Monday, July 26, 2010


August 4, 1999 for Post Hilarion M. Henares Jr.

I. Raul Manglapus, The quintessential Atenean

There is such thing as a Great Upian, because as a concept UP does not exist. There are only the UP fraternities, and they are eternally at war with each other. There are no Great Opus Dei, either, for they are all under the Spaniards, and they have no other purpose in life but to accumulate wealth and power, disdain the poor, and serve the foreigners.

There are no Great La Sallites because there is no such thing as a La . There are only the La Sallite Mestizos, the cono boys subsidized by the Sorianos and Zobels; The La Salle Chinese who own the Philippines; and the poor La Salle Filipinos who are left to fend for themselves; and the three are not even talking to each other. They don’t even understand each other, for one speaks Spanish, another Fokien and the other Taglish. There are two who might have ben great Filipino La Sallites, Lorenzo Tanada and Jose W. Diokno, but they have never been honored as such. The only ones so honored by the Christian Brothers are the ones who pursue wealth, like the del Rosario brothers, Concepcion twins, Danding Cojuangco and someone called Chris Concepcion before he ran off with somebody else’s money.

The greatest Ateneans are Jose Rizal and Claro M. Recto, men of genius and Renaissance spirit. But they were repudiated by their foreign Jesuit mentors because they were Filipino patriots. Other great Ateneans were Horacio de la Costa and Leon Ma. Guerero. But Horace became more of a Jesuit than a real Atenean, and Leonie became a patriot prematurely, hitting the Americans when the Filipino people were still under the spell of Americans. On the other hand, Emmanuelle Pelaez remained a pro-American even after we became independent. Only Raul Manglapus can truly be called a Great Atenean. He was pro-American when the American Jesuits still controlled Ateneo, and became a patriot when Filipino Jesuits took over. The Jesuits and the students of Ateneo never faltered in their admiration and support for raul Manglapus, for in their eyes and in the eyes of many, he was the quintessential Atenean. Every other Atenean was measured by the standards set by Raul Manglapus. His Arrneoow accent and facility with a dozen dialects and languages was legendary.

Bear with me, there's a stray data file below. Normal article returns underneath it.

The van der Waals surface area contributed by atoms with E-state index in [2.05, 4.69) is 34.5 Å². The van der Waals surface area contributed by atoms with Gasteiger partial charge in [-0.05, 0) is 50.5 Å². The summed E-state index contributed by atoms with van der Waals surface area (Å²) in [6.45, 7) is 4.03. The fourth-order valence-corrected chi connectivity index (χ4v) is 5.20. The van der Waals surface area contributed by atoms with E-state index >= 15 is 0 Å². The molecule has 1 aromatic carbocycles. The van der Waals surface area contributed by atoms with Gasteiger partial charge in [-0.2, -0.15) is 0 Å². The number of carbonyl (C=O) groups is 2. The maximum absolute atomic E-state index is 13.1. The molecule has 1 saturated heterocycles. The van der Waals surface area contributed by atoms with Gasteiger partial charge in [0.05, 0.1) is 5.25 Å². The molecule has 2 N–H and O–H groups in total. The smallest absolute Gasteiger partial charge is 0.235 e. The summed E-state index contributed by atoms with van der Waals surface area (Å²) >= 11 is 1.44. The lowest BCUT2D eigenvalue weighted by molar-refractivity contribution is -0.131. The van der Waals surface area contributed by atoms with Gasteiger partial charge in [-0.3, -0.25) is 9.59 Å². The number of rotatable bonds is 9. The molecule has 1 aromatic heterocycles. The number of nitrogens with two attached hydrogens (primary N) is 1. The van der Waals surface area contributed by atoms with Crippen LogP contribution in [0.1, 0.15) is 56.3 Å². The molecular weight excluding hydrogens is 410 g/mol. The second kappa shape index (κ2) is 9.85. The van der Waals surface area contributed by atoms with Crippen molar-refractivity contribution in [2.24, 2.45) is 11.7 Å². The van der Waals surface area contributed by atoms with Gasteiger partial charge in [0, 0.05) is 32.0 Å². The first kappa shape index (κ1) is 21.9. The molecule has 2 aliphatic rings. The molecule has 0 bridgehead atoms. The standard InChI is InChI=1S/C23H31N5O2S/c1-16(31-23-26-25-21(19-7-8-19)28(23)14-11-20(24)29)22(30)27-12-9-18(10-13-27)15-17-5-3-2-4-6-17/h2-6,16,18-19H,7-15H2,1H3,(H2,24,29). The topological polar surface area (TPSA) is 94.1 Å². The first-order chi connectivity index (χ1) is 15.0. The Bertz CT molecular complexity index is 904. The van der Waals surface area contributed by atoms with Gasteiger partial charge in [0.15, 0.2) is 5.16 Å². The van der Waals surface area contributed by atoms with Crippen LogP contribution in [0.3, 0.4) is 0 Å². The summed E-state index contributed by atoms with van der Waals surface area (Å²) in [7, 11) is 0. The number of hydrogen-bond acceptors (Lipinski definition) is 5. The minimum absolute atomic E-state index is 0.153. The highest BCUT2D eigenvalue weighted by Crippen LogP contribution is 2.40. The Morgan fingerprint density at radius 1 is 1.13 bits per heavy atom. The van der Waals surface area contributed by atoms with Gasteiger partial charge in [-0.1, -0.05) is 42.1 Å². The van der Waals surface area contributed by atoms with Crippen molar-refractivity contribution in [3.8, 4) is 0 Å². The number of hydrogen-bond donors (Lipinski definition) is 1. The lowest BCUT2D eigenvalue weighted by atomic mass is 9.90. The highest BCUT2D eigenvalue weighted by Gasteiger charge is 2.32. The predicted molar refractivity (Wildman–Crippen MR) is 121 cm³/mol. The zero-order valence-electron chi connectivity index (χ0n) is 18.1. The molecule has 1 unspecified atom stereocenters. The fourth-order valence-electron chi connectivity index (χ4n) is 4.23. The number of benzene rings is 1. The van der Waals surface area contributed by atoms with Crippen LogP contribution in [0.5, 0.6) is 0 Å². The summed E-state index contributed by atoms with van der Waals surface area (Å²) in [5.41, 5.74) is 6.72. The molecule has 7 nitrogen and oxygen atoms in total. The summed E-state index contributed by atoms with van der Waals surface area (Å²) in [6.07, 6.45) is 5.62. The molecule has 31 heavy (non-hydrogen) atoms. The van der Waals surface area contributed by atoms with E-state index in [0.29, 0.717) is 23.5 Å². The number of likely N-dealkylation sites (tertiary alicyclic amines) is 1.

Raul Manglapus was school-boy hero. As a boy, I was there when he delivered his speech "land of Bondage, Land of the Free," lost the oratorical contest, and was publicly commended by President Quezon as the one who should have won. I was there when he delivered his famous speech "His Excellency, Labor," with which he won the First National Oratorical Contest. I was there when he composed "Blue Edge The King," to cheer our teams to victory. I was there when he graduated summa cum laude.

I bore witness to his incarceration and torture by the Japanese, his dramatic escape from Los Banos POW camp, his exploits as a guerilla, and eventually, after Liberation as the only Filipino to attend the surrender ceremony of the Japanese on the Battleship Maine in Tokyo Bay.

My wife Cecilia and I spent our first visit to Disneyland in the company of Raul and Pacing Manglapus. I followed him wherever he led us, into Magsaysay’s Rah Rah Boys, supporting him as our youngest Foreign Affairs Secretary under Magsaysay. When Magsaysay died, I joined him and Manahan in the latter’s failed bid for the presidency. I was with him in the Progressive Party, and in the Grand Alliance in his quixotic for political recognition.